The king is dead! Long live death and destruction?
Aragorn, the king, has returned. Let the rejoicing begin! Victory is here!
But, suppose that the story unfolded a little differently. Rewind the tape a little. Go back to the part of the movie where Aragorn jumps off the ship—black cloak flapping in the wind, dark eyes fixed intently on the orc army, grim face promising death to all who stand in his way. The promises of the kingdom in his hands. The hope of all humanity on his shoulders.
And an arrow hits him right between the eyes.
Knocked back against the side of the ship, he slowly collapses to the ground in a bloody heap at the feet of his shocked companions.
The king is dead!
Without Aragorn, the ghost army has no reason remain. So, the ghosts all head back to their home under the mountain. There is no dramatic rescue of the humans trapped inside the city. The orcs win and the humans are all massacred.
No kingdom, no blessings, no shalom. Only shoah. The king is dead and all hope is lost.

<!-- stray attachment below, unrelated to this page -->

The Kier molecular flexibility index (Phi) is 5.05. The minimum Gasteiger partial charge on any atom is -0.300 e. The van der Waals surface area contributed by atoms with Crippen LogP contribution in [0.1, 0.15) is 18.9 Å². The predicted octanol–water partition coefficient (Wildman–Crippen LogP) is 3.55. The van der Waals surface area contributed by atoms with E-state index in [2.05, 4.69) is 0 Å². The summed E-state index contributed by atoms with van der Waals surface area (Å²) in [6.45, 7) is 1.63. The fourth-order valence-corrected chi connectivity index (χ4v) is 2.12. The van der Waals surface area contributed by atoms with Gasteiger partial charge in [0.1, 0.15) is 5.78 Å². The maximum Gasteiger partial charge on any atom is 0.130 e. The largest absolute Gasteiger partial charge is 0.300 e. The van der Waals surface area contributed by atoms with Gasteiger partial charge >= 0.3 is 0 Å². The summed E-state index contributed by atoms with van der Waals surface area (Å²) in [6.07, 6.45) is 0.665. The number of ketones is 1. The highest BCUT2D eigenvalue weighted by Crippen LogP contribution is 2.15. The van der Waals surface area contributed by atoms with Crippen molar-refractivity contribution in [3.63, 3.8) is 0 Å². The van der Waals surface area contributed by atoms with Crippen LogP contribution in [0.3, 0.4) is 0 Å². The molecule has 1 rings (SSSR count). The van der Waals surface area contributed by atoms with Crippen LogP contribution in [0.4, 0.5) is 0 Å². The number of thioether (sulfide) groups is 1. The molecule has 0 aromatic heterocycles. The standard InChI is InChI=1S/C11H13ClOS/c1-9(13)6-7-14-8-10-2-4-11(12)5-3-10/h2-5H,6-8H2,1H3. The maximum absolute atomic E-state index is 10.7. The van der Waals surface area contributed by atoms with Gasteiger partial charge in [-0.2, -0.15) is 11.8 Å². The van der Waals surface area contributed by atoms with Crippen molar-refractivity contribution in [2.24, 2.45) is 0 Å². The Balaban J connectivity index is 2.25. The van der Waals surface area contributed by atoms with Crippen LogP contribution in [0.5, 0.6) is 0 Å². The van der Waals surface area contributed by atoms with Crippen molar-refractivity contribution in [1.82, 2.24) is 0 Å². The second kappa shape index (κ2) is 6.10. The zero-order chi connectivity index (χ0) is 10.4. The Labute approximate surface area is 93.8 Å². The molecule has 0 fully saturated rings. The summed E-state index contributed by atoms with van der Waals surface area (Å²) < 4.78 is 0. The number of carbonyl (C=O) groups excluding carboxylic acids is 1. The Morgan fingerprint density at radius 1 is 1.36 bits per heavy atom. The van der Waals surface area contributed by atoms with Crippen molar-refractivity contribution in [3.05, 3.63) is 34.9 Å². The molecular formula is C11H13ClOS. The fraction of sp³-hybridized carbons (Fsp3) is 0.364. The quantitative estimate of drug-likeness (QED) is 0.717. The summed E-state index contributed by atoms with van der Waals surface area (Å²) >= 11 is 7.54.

Now, suppose that you’re the orc who shot the arrow.
I’m sure you really didn’t understand what you were doing. You’re an orc. So it’s not like you’re all that smart. You saw some dingy-looking guy dressed in black and holding a pretty wicked looking sword. He scared you a little. You’d heard that he was supposed to be some great king who would restore peace and order throughout the land, but you didn’t buy it. You thought he was the enemy. So, you killed him.
You killed the king.
You killed the only hope for the world.
And, that’s exactly what happened in our story. On the Day of Pentecost, Peter had to stand up in front of an entire crowd of people and deliver some bad news. The Promised One returned. He came with all of the blessings of the kingdom: life, Spirit, peace, forgiveness, purity, new creation, healing—shalom. After so many long centuries of waiting, after all the uncertainty and doubt, after so many false hopes and broken dreams, the King came to restore the kingdom.
And you killed him.
Let all the house of Israel therefore know for certain that God has made him both Lord and Christ, this Jesus whom you crucified. (Acts 2:36)
The King came, and you killed him. The hope of the world, nailed to a cross.
Now what do we do?
[You can read the rest of the posts in this series on the Gospel book page.]